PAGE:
Article

The clinical effectiveness and costeffectiveness of genotyping for CYP2D6 for the management of women with breast cancer treated with tamoxifen: A systematic review

Liverpool Reviews and Implementation Group (LRiG), University of Liverpool, Liverpool, UK.
Health technology assessment (Winchester, England) 09/2011; 15(33):1-102. DOI: 10.3310/hta15330
Source: PubMed

ABSTRACT

Breast cancer is the most common cancer affecting women in the UK. Tamoxifen (TAM) is considered as the standard of care for many women with oestrogen receptor positive breast cancer. However, wide variability in the response of individuals to drugs at the same doses may occur, which may be a result of interindividual genetic differences (pharmacogenetics). TAM is known to be metabolised to its active metabolites N-desmethyl TAM and 4-hydroxytamoxifen by a number of CYP450 enzymes, including CYP2D6, CYP3A4, CYP2C9, CYP2C19 and CYP2B6. N-desmethyl TAM is further metabolised to endoxifen by CYP2D6. Endoxifen, which is also formed via the action of CYP2D6, is 30- to 100-fold more potent than TAM in suppressing oestrogen-dependent cell proliferation, and is considered an entity responsible for significant pharmacological effects of TAM. Thus, an association between the cytochrome P450 2D6 (CYP2D6) genotype and phenotype (expected drug effects) is believed to exist and it has been postulated that CYP2D6 testing may play a role in optimising an individual's adjuvant hormonal treatment.
To determine whether or not testing for cytochrome P450 2D6 (CYP2D6) polymorphisms in women with early hormone receptor positive breast cancer leads to improvement in outcomes, is useful for health decision-making and is a cost-effective use of health-care resources.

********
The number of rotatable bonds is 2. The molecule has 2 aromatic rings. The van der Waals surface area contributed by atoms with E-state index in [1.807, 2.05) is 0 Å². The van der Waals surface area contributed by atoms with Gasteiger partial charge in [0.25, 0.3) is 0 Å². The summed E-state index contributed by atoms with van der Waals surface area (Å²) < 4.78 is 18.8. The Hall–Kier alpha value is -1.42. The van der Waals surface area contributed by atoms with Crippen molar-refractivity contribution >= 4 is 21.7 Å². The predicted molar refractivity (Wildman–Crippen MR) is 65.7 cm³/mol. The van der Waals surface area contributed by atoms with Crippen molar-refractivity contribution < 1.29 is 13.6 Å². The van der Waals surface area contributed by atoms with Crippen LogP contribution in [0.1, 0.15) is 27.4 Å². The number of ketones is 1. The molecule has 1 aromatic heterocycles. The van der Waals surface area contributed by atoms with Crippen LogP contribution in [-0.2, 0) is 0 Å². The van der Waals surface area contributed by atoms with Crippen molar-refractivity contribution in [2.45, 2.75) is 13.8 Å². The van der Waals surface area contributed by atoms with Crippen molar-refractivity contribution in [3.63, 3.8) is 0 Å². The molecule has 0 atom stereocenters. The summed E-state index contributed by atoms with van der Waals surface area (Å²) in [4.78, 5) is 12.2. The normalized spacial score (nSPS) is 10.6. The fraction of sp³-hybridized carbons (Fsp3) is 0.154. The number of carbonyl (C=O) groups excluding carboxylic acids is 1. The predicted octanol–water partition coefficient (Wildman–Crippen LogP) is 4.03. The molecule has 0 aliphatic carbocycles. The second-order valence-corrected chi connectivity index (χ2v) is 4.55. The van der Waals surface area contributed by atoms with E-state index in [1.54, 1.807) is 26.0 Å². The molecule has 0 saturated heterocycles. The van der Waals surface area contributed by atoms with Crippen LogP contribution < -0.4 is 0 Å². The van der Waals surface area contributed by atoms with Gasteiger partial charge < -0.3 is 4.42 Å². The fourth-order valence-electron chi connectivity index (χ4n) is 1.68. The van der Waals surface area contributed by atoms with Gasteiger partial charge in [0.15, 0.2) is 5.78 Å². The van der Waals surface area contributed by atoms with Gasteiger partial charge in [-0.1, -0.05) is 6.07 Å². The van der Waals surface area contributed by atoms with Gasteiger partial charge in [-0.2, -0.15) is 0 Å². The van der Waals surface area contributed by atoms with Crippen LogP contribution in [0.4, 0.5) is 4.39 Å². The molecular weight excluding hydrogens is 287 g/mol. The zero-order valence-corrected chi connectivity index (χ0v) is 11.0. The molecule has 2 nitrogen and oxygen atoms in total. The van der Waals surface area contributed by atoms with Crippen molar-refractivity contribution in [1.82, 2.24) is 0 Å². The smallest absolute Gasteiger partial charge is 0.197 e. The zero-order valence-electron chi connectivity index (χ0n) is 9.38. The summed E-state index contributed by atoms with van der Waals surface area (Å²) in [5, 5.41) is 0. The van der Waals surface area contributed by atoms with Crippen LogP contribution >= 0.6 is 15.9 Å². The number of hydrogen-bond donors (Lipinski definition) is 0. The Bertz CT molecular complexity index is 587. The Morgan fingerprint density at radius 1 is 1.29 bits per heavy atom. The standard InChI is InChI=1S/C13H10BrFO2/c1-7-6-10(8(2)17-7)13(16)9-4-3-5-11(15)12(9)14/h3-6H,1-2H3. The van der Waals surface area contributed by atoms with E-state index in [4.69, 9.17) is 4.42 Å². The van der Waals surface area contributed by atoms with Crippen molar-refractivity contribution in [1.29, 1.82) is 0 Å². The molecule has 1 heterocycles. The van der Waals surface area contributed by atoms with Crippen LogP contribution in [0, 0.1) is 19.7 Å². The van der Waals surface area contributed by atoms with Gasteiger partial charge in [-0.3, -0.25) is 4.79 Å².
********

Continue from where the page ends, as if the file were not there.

Relevant electronic databases and websites including MEDLINE, EMBASE and HuGENet [Centers for Disease Control and Prevention (Office of Public Health Genomics), Human Genome Epidemiology Network] were searched until July 2009. Further studies that became known to the authors via relevant conferences or e-mail alerts from an automatically updated search of the Scopus database were also included as the review progressed, up to March 2010.
A systematic review of the clinical effectiveness and cost-effectiveness of CYP2D6 testing was undertaken. As it was not possible to conduct meta-analyses, data were extracted into structured tables and narratively discussed. An exploratory analysis of sensitivity and specificity was undertaken. A review of economic evaluations and models of CYP2D6 testing for patients treated with TAM was also carried out.
A total of 25 cohorts were identified which examined clinical efficacy (overall survival and relapse/recurrence), adverse events and endoxifen plasma concentrations by genotype/phenotype. Significantly, six cohorts suggest extensive metabolisers (Ems) appear to have better outcomes than either poor metabolisers (PMs) or PMs + intermediate metabolisers in terms of relapse/recurrence; however, three cohorts report apparently poorer outcomes for EMs (albeit not statistically significant). There was heterogeneity across the studies in terms of the patient population, alleles tested and outcomes used and defined. One decision model proposing a strategy for CYP2D6 testing for TAM was identified, but this was not suitable for developing a model to examine the cost-effectiveness of CYP2D6 testing. It was not possible to produce a de novo model because of a lack of data to populate it.
This is a relatively new area of research that is evolving rapidly and, although international consortia are collaborating, the data are limited and conflicting. Therefore, it is not possible to recommend pharmacogenetic testing in this patient population. Future research needs to focus on which alleles (including, or in addition to, those related to CYP2D6) reflect patient response, the link between endoxifen levels and clinical outcomes, and the appropriate pathways for implementation of such pharmacogenetic testing in patient care pathways.

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    • "The wide variety of responses and side effects of tamoxifen in different patients, questioned whether these differences result from an inter-individual genetic variability [11] [12]. Since 2003, more than 20 studies tried to define the role of CYP2D6 polymorphisms in the efficacy of tamoxifen in females with breast cancer [13] [14]. "